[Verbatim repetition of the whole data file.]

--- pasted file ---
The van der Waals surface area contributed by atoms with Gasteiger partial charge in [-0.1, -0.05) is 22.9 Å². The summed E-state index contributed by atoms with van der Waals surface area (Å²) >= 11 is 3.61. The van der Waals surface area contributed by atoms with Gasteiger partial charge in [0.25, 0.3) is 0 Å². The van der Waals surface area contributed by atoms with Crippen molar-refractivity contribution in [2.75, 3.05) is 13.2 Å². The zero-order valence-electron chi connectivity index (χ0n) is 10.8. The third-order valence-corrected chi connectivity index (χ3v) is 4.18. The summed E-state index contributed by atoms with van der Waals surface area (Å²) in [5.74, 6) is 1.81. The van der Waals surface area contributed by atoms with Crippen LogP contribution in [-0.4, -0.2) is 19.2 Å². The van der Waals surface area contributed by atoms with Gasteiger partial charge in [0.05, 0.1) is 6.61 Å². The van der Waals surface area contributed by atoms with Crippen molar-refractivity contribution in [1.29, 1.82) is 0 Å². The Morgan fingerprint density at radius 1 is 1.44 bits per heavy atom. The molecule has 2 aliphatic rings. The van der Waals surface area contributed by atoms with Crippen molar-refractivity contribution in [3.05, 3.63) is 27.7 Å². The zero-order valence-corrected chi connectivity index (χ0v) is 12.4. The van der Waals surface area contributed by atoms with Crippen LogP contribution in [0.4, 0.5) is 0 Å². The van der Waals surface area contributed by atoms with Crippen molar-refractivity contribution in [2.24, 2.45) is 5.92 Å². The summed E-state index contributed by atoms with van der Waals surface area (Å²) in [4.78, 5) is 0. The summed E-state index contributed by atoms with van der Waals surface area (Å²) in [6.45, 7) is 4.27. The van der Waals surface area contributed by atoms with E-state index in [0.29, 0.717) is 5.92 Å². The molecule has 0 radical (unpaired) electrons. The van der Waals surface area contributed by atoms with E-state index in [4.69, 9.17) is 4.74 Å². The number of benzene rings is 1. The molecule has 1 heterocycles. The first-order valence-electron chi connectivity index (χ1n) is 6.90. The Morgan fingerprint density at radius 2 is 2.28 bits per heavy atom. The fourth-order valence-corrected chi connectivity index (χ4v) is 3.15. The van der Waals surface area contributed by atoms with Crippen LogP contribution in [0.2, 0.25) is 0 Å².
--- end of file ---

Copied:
The van der Waals surface area contributed by atoms with Gasteiger partial charge in [-0.1, -0.05) is 22.9 Å². The summed E-state index contributed by atoms with van der Waals surface area (Å²) >= 11 is 3.61. The van der Waals surface area contributed by atoms with Gasteiger partial charge in [0.25, 0.3) is 0 Å². The van der Waals surface area contributed by atoms with Crippen molar-refractivity contribution in [2.75, 3.05) is 13.2 Å². The zero-order valence-electron chi connectivity index (χ0n) is 10.8. The third-order valence-corrected chi connectivity index (χ3v) is 4.18. The summed E-state index contributed by atoms with van der Waals surface area (Å²) in [5.74, 6) is 1.81. The van der Waals surface area contributed by atoms with Crippen LogP contribution in [-0.4, -0.2) is 19.2 Å². The van der Waals surface area contributed by atoms with Gasteiger partial charge in [0.05, 0.1) is 6.61 Å². The van der Waals surface area contributed by atoms with Crippen molar-refractivity contribution in [1.29, 1.82) is 0 Å². The Morgan fingerprint density at radius 1 is 1.44 bits per heavy atom. The molecule has 2 aliphatic rings. The van der Waals surface area contributed by atoms with Crippen molar-refractivity contribution in [3.05, 3.63) is 27.7 Å². The zero-order valence-corrected chi connectivity index (χ0v) is 12.4. The van der Waals surface area contributed by atoms with Crippen LogP contribution in [0.4, 0.5) is 0 Å². The van der Waals surface area contributed by atoms with Crippen molar-refractivity contribution in [2.24, 2.45) is 5.92 Å². The summed E-state index contributed by atoms with van der Waals surface area (Å²) in [4.78, 5) is 0. The summed E-state index contributed by atoms with van der Waals surface area (Å²) in [6.45, 7) is 4.27. The van der Waals surface area contributed by atoms with E-state index in [0.29, 0.717) is 5.92 Å². The molecule has 0 radical (unpaired) electrons. The van der Waals surface area contributed by atoms with E-state index in [4.69, 9.17) is 4.74 Å². The number of benzene rings is 1. The molecule has 1 heterocycles. The first-order valence-electron chi connectivity index (χ1n) is 6.90. The Morgan fingerprint density at radius 2 is 2.28 bits per heavy atom. The fourth-order valence-corrected chi connectivity index (χ4v) is 3.15. The van der Waals surface area contributed by atoms with Crippen LogP contribution in [0.2, 0.25) is 0 Å².